I’m not saying that a sense of camp humor is the first thing a gay needs to learn, but it should be a part of the whole.  I think it’s a part of being fully sub-culturally aware, regardless of whether it’s an active part of your personality.

It’s part of our collective history, and I think young gays today don’t understand that history.  I love pride month as much as the next gay – total lie, I eschew pride most of the time, but at least I know what it’s about.

Hint: the party is not what it’s all about.

What frustrates me about pride month isn’t so much that I seem to have permanently misplaced my pride body, but rather that our month has been reduced to as many weekends of parades, costumes, excessive drinking and indiscriminate sex as one can cram into a month.  

Today is February 3rd and in the first 72 hours of Black History Month, I have yet to see a randomly occurring parade, party or orgy.  I think the gays are missing an opportunity.  Sadly, I think this thing that should bring us together and strengthen us as a community is on a trajectory to become a divisive agent within our ranks.

I wonder if middle aged blacks are worried that black youth don’t know what this bridge represents

or could even name it in the same manner that I worry that young gays can’t identify this building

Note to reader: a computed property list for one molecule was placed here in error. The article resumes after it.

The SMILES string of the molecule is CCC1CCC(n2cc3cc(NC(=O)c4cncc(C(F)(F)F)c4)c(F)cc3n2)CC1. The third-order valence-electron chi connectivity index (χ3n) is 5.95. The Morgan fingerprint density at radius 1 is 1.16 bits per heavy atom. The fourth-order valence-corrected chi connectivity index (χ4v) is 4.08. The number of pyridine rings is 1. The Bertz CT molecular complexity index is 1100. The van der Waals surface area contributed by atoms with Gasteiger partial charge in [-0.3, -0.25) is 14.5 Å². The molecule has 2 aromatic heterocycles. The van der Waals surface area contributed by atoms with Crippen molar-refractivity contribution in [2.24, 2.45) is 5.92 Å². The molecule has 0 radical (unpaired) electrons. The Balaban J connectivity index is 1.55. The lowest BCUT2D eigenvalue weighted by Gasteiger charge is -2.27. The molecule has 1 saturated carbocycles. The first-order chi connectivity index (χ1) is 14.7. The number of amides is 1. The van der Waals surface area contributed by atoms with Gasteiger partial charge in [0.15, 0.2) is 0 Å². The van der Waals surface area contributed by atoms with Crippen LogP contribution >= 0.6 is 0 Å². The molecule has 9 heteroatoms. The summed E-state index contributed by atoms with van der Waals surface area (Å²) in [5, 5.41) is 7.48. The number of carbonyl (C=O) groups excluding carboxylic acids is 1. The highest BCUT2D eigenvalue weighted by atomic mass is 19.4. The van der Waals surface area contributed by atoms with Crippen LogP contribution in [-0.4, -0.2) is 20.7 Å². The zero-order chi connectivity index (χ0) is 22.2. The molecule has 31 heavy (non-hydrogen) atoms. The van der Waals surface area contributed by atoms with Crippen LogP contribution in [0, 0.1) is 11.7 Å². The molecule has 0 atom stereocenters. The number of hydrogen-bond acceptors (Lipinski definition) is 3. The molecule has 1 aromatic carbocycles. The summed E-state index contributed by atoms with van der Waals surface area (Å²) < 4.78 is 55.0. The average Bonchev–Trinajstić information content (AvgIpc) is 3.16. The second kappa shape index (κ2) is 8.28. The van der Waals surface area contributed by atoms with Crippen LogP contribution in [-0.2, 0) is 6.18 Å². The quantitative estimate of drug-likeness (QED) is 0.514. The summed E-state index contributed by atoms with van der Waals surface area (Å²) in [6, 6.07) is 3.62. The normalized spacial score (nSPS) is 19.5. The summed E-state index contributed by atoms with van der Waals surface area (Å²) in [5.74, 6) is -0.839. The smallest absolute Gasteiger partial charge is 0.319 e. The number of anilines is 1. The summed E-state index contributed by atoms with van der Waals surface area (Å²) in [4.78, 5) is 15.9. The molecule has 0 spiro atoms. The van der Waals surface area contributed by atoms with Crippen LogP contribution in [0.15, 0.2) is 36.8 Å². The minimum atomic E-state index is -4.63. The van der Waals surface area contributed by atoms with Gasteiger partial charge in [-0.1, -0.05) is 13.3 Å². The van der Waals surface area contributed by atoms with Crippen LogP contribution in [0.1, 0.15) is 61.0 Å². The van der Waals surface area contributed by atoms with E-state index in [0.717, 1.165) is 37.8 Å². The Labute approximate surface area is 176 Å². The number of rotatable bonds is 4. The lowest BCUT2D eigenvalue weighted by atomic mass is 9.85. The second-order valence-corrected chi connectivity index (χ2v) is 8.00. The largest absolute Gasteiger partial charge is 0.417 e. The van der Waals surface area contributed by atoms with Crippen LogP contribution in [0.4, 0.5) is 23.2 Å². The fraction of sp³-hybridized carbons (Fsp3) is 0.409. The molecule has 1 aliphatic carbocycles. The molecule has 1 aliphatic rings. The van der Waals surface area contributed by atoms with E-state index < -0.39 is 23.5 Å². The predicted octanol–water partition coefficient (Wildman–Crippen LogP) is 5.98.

or this man

and engage in a conversation about the cultural relevance of either.

Whoa.  How did I end up here?

Suffice it to say, I had a point…originally.

Maybe I can salvage my train of thought.  It was a rough day at work…

Gays today are being cultured by their own generation.  I’ve had conversations with younger men that left me not only certain that they had very little – if any – idea of the struggle to earn the freedoms they enjoy.  

That’s kind of on us as a culture.  

Sure, it wouldn’t hurt to teach some gay history in schools…but how likely is that to happen?

And the hard part here is that a good chunk of a couple of generations was wiped out by AIDS, so there’s not a lot of us old geezers around to do the good work.  Not to mention the priority we put on sexualizing our youth obsessed subculture versus taking the time to raise them before we rear them.

But on the other hand, that phenomenon goes both ways.  There’s a fair number of Daddy Hunters out there sexualizing their elders.  If that’s not a misconstrued cry for help…

Anyway, back to the gay rites of passage.

If I was allowed just one, it wouldn’t be coming out to oneself, or ones family.  Nor would it be the first time in a gay bar or pride parade or sexual encounter.

No.

I think my prescribed rite of passage would be to read Tales of the City.  At least the first six books.

Actually, I think that would be a good thing for any person wanting a glimpse into the breadth of our culture and how our struggle impacted individuals.  Sure, there’s a couple odd story lines in there.  Otherwise, it has a lot of important exposure for people: gays, lesbians, trans, young, old…not to mention rich, poor, middle class, happy and not so happy childhoods and how they prepare individuals to become a part of the culture they identify with or the adult chosen families that they find themselves a part of.

What say you, mein reader…what would you prescribe as a rite of passage into this gay culture we are inhabiting?

Gay Rights…